Ixia chinensis Linn.

Pardanthus chinensis Ker

Local and common names: Abanico (Sp.); abaniko (Tag.); black berry-lily (Engl.); palma (Sp., Tag.).


Abaniko is planted for ornamental purposes but is nowhere naturalized. It is a native of southeastern Asia, and is now cultivated in most warm countries.

The rootstock is creeping. The stem is erect, leafy, tufted, 0.5 to 1.5 meters high. The leaves are 2-ranked, strongly imbricated, crowded, sword-shaped, 40 to 60 centimeters long, 2.5 to 4 centimeters wide; those of the stem equitant. The inflorescence is dichotomously branched, terminal and erect. The spathes are ovate-lanceolate, and about 1 centimeter long. The flowers are pedicelled, opening 1 or 2 at a time, 4 to 6 centimeters across. The perianth-tube is very short, and the segments narrowly elliptic, spreading, yellowish outside, and inside reddish-yellow with reddish spots. The capsules are obovoid, membraneous, and loculicidal. The seeds are nearly spherical in shape, with lax and shining tests.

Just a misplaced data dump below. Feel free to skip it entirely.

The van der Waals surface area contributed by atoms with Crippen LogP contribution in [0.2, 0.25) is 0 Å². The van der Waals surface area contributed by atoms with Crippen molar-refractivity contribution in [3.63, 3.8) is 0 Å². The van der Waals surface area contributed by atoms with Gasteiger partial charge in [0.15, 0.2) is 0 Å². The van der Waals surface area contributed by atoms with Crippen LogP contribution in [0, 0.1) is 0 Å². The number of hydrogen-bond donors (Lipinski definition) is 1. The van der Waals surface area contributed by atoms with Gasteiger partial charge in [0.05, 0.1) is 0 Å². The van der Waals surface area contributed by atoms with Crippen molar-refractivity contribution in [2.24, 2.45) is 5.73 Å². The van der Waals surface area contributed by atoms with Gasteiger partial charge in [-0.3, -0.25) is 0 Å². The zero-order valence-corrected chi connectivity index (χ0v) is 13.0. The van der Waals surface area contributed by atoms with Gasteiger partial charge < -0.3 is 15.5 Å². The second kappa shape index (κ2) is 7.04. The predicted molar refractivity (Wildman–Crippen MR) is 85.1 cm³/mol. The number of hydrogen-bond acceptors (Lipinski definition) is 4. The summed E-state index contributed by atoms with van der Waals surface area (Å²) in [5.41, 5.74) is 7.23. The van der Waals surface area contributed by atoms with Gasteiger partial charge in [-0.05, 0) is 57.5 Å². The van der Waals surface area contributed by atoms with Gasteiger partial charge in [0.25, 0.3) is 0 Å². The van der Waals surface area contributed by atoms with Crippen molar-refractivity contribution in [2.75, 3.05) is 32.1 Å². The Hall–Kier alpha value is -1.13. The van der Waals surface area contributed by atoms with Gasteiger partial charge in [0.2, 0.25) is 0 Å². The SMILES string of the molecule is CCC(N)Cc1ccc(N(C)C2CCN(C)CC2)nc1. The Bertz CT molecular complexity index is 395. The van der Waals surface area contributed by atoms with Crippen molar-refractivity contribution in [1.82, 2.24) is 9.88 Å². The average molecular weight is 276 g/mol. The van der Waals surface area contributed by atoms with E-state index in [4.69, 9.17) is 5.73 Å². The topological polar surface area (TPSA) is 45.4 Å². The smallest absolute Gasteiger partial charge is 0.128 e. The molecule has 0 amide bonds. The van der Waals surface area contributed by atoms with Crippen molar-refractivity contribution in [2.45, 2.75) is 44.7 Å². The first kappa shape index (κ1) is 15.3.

According to Hooper this is an important drug in China. The rhizome is sold in markets in hard, longitudinal slices, which are dark brown outside with transverse markings, and a few rootlets, and light yellowish-brown within. It is bitter and acrid. It is recommended as expectorant, deobstruant, and carminative. It is given in pulmonary and liver complaints and for purifying the blood. In Malaya it is a remedy for gonorrhoea. Hooper quotes Rheede, who says that it is an alexipharmic in Malabar. Kirtikar and Basu cite Loureiro, who states that the roots are used medicinally in Cochin China, and that they have aperient and resolvent properties.


Source: BPI

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